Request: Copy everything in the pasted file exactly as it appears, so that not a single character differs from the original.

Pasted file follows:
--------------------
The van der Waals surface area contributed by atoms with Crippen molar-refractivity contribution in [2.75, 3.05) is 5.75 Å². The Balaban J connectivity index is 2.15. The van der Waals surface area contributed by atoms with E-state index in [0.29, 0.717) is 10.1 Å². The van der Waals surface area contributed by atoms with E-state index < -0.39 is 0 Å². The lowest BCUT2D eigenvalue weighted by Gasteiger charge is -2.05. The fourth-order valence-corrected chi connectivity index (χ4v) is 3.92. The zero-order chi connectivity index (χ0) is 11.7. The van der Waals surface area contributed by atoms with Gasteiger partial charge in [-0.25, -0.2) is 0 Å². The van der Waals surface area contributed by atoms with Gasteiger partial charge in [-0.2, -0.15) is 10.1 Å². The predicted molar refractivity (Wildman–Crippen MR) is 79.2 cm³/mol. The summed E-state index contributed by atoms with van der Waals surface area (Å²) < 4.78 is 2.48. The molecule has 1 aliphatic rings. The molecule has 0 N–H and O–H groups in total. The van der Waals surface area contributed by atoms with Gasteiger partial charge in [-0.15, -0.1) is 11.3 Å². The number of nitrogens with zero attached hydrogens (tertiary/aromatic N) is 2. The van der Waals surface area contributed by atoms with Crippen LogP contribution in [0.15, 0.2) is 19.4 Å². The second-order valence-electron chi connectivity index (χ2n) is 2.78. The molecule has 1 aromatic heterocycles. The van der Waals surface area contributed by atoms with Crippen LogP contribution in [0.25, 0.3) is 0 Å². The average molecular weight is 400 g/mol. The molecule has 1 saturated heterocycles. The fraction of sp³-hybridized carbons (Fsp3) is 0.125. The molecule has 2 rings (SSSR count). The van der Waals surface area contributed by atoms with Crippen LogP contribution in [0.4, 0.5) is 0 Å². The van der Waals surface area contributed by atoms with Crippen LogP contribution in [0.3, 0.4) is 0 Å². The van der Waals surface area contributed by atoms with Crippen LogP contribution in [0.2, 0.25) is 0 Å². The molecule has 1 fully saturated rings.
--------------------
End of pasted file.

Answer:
The van der Waals surface area contributed by atoms with Crippen molar-refractivity contribution in [2.75, 3.05) is 5.75 Å². The Balaban J connectivity index is 2.15. The van der Waals surface area contributed by atoms with E-state index in [0.29, 0.717) is 10.1 Å². The van der Waals surface area contributed by atoms with E-state index < -0.39 is 0 Å². The lowest BCUT2D eigenvalue weighted by Gasteiger charge is -2.05. The fourth-order valence-corrected chi connectivity index (χ4v) is 3.92. The zero-order chi connectivity index (χ0) is 11.7. The van der Waals surface area contributed by atoms with Gasteiger partial charge in [-0.25, -0.2) is 0 Å². The van der Waals surface area contributed by atoms with Gasteiger partial charge in [-0.2, -0.15) is 10.1 Å². The predicted molar refractivity (Wildman–Crippen MR) is 79.2 cm³/mol. The summed E-state index contributed by atoms with van der Waals surface area (Å²) < 4.78 is 2.48. The molecule has 1 aliphatic rings. The molecule has 0 N–H and O–H groups in total. The van der Waals surface area contributed by atoms with Gasteiger partial charge in [-0.15, -0.1) is 11.3 Å². The number of nitrogens with zero attached hydrogens (tertiary/aromatic N) is 2. The van der Waals surface area contributed by atoms with Crippen LogP contribution in [0.15, 0.2) is 19.4 Å². The second-order valence-electron chi connectivity index (χ2n) is 2.78. The molecule has 1 aromatic heterocycles. The van der Waals surface area contributed by atoms with Crippen LogP contribution in [0.25, 0.3) is 0 Å². The average molecular weight is 400 g/mol. The molecule has 1 saturated heterocycles. The fraction of sp³-hybridized carbons (Fsp3) is 0.125. The molecule has 2 rings (SSSR count). The van der Waals surface area contributed by atoms with Crippen LogP contribution in [0.4, 0.5) is 0 Å². The van der Waals surface area contributed by atoms with Crippen LogP contribution in [0.3, 0.4) is 0 Å². The van der Waals surface area contributed by atoms with Crippen LogP contribution in [0.2, 0.25) is 0 Å². The molecule has 1 fully saturated rings.